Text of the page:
Why he’s here: He wasn’t far from a third consecutive Cy Young Award in 2020, finishing third behind Trevor Bauer and Yu Darvish. With deGrom’s velocity up this spring and an improved lineup around him, Mets fans can expect more deGrom dominance — and more than likely some better run support — in 2021. — Rogers
5. Gerrit Cole, SP, New York Yankees
2020 rank: 2
Why he’s here: Baseball’s best pitcher admitted to being affected by the stop-and-start nature of last year’s pandemic-shortened season. Cole still lived up to his ace billing, going 7-3 with a 2.84 ERA in 12 regular-season starts in 2020, with 94 strikeouts over 73 innings. But the Yankees’ $324 million right-hander does have to clean up his propensity to serve up home runs, as his 14 homers allowed was the second most in the majors. — Rivera
2020 rank: 8
Why he’s here: It’s so easy to forget that Acuña is still just 23 years old, given how quickly he has established himself as one of the sport’s most feared hitters, belting 14 homers and posting a .250/.406/.581 line in 46 games last year. Given the astronomical 14-year, $340 million contract given to Fernando Tatis Jr., Braves fans should feel lucky that the team has locked up the superstar outfielder to an eight-year, $100 million deal. — Lee
3. Juan Soto, OF, Washington Nationals
2020 rank: 11
Why he’s here: No, it’s not foolish to compare Soto to Ted Williams. Williams hit .344/.442/.594 as a 21-year-old. Soto hit .351/.490/.695. Granted, Soto did it in just 47 games and Williams then hit .406 as a 22-year-old, but the point is Soto has the same superstar ability and plate discipline as Williams. If you’re picking the player most likely to be the best hitter in the game in 2021, it’s Soto. –Schoenfield
2. Mookie Betts, OF, Los Angeles Dodgers
2020 rank: 5
Why he’s here: Dodgers players and coaches knew Betts was good before he joined them last year. They just didn’t realize how good. After sharing the same uniform for one season, they came away amazed by how sharp he was defensively, how well he worked counts, how forcefully the ball jumped off his bat and how perfectly he ran the bases. Betts is a five-tool player in every sense of the word. His 38.4 FanGraphs WAR from 2015 to 2020, topped by only Mike Trout, backs that up. — Gonzalez
1. Mike Trout, OF, Los Angeles Angels
2020 rank: 1
Why he’s here: Last season was Trout’s worst since his cup-of-coffee debut a decade ago. His batting percentages were down across the board. He stole just one base and posted poor defensive metrics. He also deservedly finished in the top five of AL MVP voting for the ninth season in a row. If you can judge a player’s greatness by his worst seasons, with Trout, you can see at a glance why he’s as much in a race with the likes of Babe Ruth and Willie Mays for historical supremacy as he is with Mookie Betts, Juan Soto and Fernando Tatis Jr. for the best-right-now throne that remains his, and his alone. — Doolittle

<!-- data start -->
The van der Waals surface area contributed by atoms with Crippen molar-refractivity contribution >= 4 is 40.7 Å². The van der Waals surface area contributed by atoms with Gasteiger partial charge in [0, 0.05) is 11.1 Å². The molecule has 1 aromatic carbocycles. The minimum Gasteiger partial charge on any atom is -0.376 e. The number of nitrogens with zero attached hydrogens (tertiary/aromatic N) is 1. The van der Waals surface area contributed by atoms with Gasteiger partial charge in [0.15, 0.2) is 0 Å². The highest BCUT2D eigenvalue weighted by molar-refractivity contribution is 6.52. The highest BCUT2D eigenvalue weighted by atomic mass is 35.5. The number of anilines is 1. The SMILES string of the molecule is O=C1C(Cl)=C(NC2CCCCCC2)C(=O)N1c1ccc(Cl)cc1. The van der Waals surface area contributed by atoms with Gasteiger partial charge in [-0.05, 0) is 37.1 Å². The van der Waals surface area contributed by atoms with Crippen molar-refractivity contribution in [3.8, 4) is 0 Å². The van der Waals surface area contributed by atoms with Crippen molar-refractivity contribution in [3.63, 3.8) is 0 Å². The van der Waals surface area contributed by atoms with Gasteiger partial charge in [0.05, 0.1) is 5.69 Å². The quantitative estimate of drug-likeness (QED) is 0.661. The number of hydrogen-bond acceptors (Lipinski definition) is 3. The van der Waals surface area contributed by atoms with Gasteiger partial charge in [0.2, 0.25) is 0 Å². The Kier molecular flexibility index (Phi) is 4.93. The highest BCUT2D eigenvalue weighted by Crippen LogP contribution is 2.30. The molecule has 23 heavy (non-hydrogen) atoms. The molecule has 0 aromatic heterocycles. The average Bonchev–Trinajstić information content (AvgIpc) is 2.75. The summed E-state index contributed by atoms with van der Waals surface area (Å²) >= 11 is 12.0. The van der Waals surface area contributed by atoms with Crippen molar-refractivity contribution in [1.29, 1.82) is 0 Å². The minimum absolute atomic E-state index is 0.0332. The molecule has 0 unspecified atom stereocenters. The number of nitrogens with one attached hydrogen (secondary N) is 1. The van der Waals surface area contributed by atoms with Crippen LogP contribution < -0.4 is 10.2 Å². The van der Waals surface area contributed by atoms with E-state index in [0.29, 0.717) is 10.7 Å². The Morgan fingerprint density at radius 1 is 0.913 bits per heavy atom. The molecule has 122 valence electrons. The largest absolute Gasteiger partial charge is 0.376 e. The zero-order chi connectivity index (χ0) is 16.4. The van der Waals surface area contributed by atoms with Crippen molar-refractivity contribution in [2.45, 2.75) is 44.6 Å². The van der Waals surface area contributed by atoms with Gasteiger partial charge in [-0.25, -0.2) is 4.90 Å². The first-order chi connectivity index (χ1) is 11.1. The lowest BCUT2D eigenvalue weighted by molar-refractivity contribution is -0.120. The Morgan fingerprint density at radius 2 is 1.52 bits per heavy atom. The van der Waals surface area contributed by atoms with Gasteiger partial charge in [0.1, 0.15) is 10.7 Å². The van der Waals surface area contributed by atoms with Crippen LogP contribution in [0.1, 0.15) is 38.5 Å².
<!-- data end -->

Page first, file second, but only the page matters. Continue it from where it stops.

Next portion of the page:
Oakland Athletics continue stadium negotiations to stay in town, still considering Las Vegas option
Oakland Athletics president Dave Kaval stood somewhere near the south side of the Las Vegas Strip on Wednesday morning, with the Cosmopolitan and Planet Hollywood within eyesight. Kaval will be there alongside his architect over the next two days, he said, sitting in on a series of meetings and analyzing where a prospective new stadium could someday reside. Meanwhile, negotiations with the city of Oakland regarding a 35,000-seat waterfront ballpark at the Howard Terminal site are in what Kaval described as “the bottom of the ninth inning.”
Oakland City Council officials voted Tuesday in favor of a non-binding term sheet for the ballpark and its surrounding development, a project that will cost up to $12 billion. But Kaval pushed back because the city voted in favor of a term sheet that differed from the one the A’s proposed three months earlier and included amendments that the team was seeing for the first time. Major League Baseball commissioner Rob Manfred followed with a statement expressing disappointment in the outcome and promising to “immediately begin conversations with the A’s to chart a path forward for the Club.”
What, exactly, does that mean?
“I think we need to unpack what was passed and what it means,” Kaval said in a phone interview with ESPN. “The fact that the city did not vote on our proposal — I mean it’s unusual to have that positioning. We do appreciate some of the concessions that were made. I think the party had been negotiating in good faith to try to get to a mutually agreeable solution. Obviously we didn’t get there before the vote. And so we have to balance that progress with some of the stark realities of, ‘How do we move this project into an implementation phase?’ We can’t let the process be the product.”